Grenell announced Wednesday that Neil Wiley would become the principal executive at the Office of Director of National intelligence. It’s a deputy role that, unless is changed dramatically, means Wiley will spend much of his time briefing Trump and working on the President’s Daily Brief.
“(Wiley) has a strong reputation within the Intelligence Community and deep familiarity with the needs of senior policy makers and war fighters,” a former senior ODNI official says. “His background also means that the analytic community knows him well and will trust him to protect their tradecraft and fairly represent their judgements.”
Wiley is coming into his new position from ODNI’s National Intelligence Council where he served as chairman. He has decades of experience in military intelligence — both in and out of uniform – including as the director of analysis for the Defense Intelligence Agency.
The move was also met with praise from the Senate’s leading Democrat on the Intelligence Committee, Mark Warner, who last month accused Grenell of purging the intelligence community.
“Neil Wiley is a solid professional who is well-known to the committee,” Warner said. “He’s been a good partner in the past and I expect to work well with him going forward.”
Warner strongly criticized Grenell’s lack of experience when he was named in February to replace the former acting director, Joseph Maguire. Democrats on the House and Senate intelligence committees have complained that Grenell has not consulted them in his re-shaping of ODNI.
That came to a head in April when the inspector general for the intelligence community, Michael Atkinson, was fired along with ODNI’s counterterrorism chief Russ Travers.
“I’m guessing they realized quickly they need a professional in the C-suite,” said former CIA chief-of-staff Larry Pfeiffer, calling Wiley “pretty solid.”
Wiley fills the deputy position left by another career intelligence officer, the CIA’s Andrew Hallman, who was also pushed out when Grenell came in. It is not a position confirmed by the Senate, unlike the traditional No. 2 role of principal deputy director of National Intelligence, which has been empty since Sue Gordon resigned in August.
The move to tap Wiley for the role also raises questions about how many more changes atop ODNI’s leadership structure could be coming with the limited time Grenell still has.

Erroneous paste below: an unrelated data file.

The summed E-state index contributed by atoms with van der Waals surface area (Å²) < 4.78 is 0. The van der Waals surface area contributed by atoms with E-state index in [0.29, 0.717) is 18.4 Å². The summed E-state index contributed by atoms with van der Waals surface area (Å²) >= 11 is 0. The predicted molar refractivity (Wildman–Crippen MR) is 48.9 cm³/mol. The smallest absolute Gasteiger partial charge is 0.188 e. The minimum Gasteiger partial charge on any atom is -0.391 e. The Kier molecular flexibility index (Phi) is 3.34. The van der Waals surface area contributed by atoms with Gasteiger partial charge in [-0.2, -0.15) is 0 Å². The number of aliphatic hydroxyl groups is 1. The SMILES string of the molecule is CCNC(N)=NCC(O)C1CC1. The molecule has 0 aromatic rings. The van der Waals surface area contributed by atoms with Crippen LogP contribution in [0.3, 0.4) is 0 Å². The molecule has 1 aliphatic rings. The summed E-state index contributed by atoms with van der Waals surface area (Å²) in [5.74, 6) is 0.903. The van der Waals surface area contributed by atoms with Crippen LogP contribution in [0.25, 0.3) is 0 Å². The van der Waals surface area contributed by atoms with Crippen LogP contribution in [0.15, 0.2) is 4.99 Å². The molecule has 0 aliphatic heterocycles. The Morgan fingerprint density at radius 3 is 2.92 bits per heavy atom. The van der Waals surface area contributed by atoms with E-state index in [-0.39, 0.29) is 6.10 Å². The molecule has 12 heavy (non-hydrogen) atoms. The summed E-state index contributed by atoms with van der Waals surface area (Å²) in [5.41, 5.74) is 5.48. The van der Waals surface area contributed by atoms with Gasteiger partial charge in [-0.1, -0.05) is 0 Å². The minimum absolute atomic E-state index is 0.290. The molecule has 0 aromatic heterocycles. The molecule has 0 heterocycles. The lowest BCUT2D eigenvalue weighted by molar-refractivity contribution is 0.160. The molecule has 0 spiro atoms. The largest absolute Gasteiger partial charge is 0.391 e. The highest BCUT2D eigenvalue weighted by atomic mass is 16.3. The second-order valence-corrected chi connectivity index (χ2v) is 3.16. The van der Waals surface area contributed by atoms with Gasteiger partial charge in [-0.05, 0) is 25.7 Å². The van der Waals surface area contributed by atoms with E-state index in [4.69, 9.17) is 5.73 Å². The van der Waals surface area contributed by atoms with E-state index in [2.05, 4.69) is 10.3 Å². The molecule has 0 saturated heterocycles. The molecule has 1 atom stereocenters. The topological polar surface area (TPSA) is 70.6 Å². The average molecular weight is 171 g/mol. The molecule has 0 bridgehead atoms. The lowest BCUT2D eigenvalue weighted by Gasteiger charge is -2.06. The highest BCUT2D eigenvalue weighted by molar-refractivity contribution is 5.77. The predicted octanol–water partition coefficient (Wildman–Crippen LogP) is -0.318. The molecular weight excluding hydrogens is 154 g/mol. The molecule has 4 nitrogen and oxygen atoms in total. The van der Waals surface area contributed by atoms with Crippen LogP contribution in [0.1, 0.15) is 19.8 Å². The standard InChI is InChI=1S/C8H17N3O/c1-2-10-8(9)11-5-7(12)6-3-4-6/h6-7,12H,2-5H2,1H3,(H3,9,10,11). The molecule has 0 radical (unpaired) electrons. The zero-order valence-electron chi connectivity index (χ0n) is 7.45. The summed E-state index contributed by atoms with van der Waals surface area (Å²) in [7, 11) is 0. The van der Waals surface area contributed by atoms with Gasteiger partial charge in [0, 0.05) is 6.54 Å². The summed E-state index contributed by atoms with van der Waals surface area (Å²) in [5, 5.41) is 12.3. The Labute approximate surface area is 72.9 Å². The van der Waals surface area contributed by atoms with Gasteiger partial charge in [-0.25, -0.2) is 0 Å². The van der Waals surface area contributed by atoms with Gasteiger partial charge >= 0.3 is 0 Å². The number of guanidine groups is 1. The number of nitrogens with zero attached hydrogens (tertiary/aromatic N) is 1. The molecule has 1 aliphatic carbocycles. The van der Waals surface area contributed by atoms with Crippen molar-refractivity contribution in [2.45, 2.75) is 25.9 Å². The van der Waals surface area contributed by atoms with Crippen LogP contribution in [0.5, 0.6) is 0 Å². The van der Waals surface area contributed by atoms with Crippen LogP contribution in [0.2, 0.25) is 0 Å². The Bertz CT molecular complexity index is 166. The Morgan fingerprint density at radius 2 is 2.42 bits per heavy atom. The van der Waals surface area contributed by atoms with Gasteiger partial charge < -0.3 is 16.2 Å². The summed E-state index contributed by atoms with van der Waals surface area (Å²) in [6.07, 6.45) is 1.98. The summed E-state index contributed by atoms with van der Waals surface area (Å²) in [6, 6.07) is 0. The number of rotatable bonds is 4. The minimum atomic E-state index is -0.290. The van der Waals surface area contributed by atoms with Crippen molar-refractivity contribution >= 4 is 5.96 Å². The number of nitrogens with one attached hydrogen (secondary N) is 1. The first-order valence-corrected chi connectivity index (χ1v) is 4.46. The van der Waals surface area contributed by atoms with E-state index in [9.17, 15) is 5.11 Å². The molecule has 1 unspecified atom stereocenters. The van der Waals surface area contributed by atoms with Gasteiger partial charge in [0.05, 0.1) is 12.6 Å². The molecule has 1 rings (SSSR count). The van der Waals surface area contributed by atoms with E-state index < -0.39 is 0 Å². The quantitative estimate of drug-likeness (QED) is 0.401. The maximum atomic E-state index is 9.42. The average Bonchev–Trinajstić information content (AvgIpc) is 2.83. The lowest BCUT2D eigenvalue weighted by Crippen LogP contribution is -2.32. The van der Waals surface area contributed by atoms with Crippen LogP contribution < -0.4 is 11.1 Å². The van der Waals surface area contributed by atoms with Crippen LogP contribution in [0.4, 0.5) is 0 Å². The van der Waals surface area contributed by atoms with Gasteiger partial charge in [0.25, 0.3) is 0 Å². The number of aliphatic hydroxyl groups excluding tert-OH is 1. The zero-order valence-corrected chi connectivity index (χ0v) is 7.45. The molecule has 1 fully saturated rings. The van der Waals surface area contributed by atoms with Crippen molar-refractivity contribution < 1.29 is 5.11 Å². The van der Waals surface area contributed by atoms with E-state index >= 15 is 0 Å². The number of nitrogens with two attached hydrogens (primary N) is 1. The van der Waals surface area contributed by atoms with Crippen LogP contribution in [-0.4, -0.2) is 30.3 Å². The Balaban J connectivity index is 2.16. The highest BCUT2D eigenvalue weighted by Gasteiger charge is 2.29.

“More changes to come,” Grenell tweeted on Sunday after it was reported that the ODNI’s COO was leaving her post. “Reforms should have been done before I arrived.”
Grenell’s installation of Wiley comes as his time in the job is likely coming to an end. He’s expected to be replaced in the coming weeks by Ratcliffe, whose confirmation hearing in the Senate Intelligence Committee was held last week. It could then fall to Ratcliffe and the President to push forward on a Senate-confirmed deputy.
Republican Sen. Rand Paul said Wednesday that he invited Grenell to testify on Capitol Hill about the declassification but the acting DNI has declined to do so, according to a source familiar with the situation and an ODNI official. Paul later acknowledged on Fox News that Grenell would not testify.
Sources have told CNN that Jared Kushner, senior adviser and son-in-law to Trump, is still pushing for Stephen Feinberg, founder of a New York investment firm and a longtime friend of Trump, to move over to ODNI in some capacity.
Feinberg, a billionaire who leads the private equity firm Cerberus Capital Management, was a top economic adviser to Trump during the 2016 campaign and has been one of the President’s friends for decades.
While there are concerns that Feinberg may be unable to secure Senate confirmation it is possible that he is named for a role that does not require congressional approval, the sources said. However, Ratcliffe has also been reassured that he will be able to pick his own team if confirmed as DNI, a source familiar with the situation told CNN.
If Feinberg is appointed to an ODNI role, it remains unclear what that would mean for Wiley, according to two sources familiar with the situation. The White House and Feinberg did not immediately respond to CNN’s request for comment.